The need to improve diversity, equity, and inclusion (DEI) in the workplace has taken on greater urgency. Although private-sector pledges to support marginalized communities gained momentum in the US in 2020 after the death of George Floyd and the racial reckoning that followed, women and communities of color continue to face obstacles worldwide in their efforts to acquire development investment, business financing, and employment.

COVID-19 has been an exacerbating factor. Globally, 64 million women left or lost their jobs in 2020 as a result of the pandemic, departures that collectively extracted roughly $800 billion in income from the economy. Additional hurdles confront people of color. In the US, for example, Hispanics and Blacks represent less than one-third of the female labor force, but they accounted for about 46% of job losses among women over the past two years. Racial disparities in health outcomes and health access persist among men and women of color, and the pandemic has made those inequalities more acute. Essential workers, whose jobs put them at higher risk of COVID-19 infection, are disproportionately people of color.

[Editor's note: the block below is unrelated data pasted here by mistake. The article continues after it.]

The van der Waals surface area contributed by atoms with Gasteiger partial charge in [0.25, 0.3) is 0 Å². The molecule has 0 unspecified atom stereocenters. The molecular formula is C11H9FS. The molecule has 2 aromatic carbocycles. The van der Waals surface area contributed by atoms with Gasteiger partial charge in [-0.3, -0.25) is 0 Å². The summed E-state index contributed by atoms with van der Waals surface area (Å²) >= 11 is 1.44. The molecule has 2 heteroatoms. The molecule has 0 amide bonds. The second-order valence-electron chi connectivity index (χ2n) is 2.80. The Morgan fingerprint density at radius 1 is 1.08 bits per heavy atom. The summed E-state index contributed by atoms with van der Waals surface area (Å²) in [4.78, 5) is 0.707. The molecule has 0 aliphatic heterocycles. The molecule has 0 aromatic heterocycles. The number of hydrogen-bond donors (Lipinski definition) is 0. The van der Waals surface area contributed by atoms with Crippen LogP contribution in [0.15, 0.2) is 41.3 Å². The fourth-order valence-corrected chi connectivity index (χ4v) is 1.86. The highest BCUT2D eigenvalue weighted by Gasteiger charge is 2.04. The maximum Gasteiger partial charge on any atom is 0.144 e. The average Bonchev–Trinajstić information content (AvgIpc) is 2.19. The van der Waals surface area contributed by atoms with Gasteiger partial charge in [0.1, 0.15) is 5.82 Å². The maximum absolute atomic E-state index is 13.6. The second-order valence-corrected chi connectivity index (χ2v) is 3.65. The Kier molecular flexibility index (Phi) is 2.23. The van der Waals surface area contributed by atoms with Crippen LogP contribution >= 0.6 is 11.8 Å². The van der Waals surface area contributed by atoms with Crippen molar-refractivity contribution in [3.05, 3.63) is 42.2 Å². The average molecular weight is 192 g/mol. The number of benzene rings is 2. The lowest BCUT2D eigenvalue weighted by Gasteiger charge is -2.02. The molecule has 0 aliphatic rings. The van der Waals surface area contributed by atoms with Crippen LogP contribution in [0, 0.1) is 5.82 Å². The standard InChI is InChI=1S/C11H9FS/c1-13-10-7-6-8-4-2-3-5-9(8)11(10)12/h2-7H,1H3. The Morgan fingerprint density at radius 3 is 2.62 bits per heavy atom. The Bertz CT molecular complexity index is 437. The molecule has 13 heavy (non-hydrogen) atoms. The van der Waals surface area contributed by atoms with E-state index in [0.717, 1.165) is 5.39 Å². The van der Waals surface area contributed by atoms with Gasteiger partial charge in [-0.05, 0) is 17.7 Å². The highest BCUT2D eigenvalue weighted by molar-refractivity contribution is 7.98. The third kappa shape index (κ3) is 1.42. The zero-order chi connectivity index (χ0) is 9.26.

Concrete areas for developing solutions have emerged. They include greater access to childcare, more flexible workplace arrangements, improved skills training, and more effective on-ramping. Innovations that allow underrepresented groups to contribute their talent and participate in the labor force could inject trillions of dollars into the global economy by 2050. But these solutions require significant investment, and the level of financing today is nowhere near where it needs to be.